Tuesday, November 15, 2016

Those Witnessing the North Carolina Wildfires, I Understand. A New Appalachian Trail is being Created

Right now the Appalachian Trail in North Carolina and Georgia is being inundated with huge wildfires. This past spring saw at least seven fires sprout up on the trail, causing major issues not only for hikers but also for residents. 2016 has been a severe year for fires.
Fire burns in Shenandoah National Park, Spring 2016

I am seeing many posts of scared, exhausted, and concerned hikers who fear what the trail will look like after such devastation. A revered tower that many hikers used to view the grandeur of the Great Smoky Mountains has also burned down (Wesser Tower). Lots of things are changing.

I totally understand the pain and anguish. I saw 10,000 acres in Shenandoah National Park burn this past spring.  I was similarly devastated. I had to inhale smoke, I watched the trails I loved to hike overrun by flames (caused by an illegal campfire) and hikers having to be rerouted. For several agonizing weeks I endured it. It was very stressful. 
Brow Mtn Overlook, Shenandoah National Park

Eventually the rains came. The fires were put out. A smoldering black landscape was revealed.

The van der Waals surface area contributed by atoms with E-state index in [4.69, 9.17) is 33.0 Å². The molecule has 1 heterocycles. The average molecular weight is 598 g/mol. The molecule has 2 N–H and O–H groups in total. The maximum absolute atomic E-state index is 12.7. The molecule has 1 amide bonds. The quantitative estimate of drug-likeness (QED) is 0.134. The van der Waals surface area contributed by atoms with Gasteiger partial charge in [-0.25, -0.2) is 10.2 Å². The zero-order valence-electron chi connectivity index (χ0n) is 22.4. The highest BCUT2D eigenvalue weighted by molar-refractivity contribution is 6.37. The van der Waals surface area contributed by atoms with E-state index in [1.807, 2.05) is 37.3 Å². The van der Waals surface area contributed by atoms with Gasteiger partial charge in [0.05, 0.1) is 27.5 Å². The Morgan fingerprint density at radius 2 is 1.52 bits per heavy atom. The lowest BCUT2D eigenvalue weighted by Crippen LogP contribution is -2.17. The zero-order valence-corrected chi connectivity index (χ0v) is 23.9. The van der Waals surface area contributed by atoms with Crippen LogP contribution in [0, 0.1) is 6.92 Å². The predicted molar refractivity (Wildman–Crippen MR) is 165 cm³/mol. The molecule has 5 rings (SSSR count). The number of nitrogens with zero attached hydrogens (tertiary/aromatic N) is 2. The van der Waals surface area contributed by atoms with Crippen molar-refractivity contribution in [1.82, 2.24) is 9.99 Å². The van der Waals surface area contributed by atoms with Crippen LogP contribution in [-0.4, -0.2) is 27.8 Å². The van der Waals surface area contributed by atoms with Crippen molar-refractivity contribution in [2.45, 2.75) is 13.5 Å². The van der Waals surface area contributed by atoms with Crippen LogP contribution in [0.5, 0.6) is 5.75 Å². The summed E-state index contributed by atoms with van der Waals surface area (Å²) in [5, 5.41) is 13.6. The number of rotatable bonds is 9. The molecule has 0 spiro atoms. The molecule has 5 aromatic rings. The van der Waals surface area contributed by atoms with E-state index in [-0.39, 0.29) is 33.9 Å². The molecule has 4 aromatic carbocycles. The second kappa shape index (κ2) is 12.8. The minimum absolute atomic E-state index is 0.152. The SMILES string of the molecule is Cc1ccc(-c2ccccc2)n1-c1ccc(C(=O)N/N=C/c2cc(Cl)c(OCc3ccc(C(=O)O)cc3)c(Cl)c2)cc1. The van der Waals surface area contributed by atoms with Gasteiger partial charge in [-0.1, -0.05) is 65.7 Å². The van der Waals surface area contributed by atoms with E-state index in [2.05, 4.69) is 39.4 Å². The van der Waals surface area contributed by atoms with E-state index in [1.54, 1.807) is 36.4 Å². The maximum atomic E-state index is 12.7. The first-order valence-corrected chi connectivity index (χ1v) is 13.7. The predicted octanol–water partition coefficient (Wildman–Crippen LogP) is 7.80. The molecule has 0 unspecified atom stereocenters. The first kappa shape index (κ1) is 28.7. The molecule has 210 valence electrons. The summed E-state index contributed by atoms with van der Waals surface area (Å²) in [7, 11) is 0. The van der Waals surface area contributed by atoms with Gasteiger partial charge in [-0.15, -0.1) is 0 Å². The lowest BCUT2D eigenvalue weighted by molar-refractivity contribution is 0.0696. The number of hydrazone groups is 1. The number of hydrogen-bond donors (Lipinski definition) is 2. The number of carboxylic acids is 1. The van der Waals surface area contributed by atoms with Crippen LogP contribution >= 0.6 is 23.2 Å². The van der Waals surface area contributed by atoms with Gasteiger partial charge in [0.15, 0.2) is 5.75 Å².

The AT in Shenandoah shortly after the fire was put out

But not for long.

Creation has a way of healing. And fast.

In six weeks I saw this happen -

In a few months I saw this. I was so pleased and happy. I knew everything was going to be ok.

A changed landscape but new vegetation and a great new view. 

Nature does come back. Yes, there will be changes to the landscape. There will likely be less of a tree canopy so summers will be hotter on the trail. BUT there will be views galore. Wildflowers in abundance will come in the spring. The birds will return and merrily chirp. The trees too, whose roots survive, will put out new shoots. Blueberries and rhododendron and mountain laurel that love acidic soil will flourish, and their showy flowers will line the trail and delight hikers. And all of this happens so quickly, it’s amazing.

Nature will return, though it brings little consolation now. But I like the Scripture in Psalm 30:5 that says: ...Weeping may stay the night but rejoicing comes in the morning. 

And a new morn will dawn on the new Appalachian Trail.

1 comment:

Bridget Carlson said...

Fires on trails can seem so devastating, but you're right; nature has a way of rejuvenating itself! And fires can actually be good. It's the reason so many will actually catch their lawns on fire at the end of the season, and the same reason farmers will catch their fields on fire. Of course, all of those are controlled burns but the concept is the same. Unfortunately, wildfires though can and most times do a lot more damage. I was devastated when I saw the news about Shenandoah, that was one of our favorite places to go living in Virginia! And I plan to hike the AT here in about 4 years (when my son graduates HS). We had some hiking trails (the ones I hike daily) by my house catch on fire, and while it wasn't as big as these wildfires it was still devastating to see the damage.

=) Bridget | http://nuttyhiker.com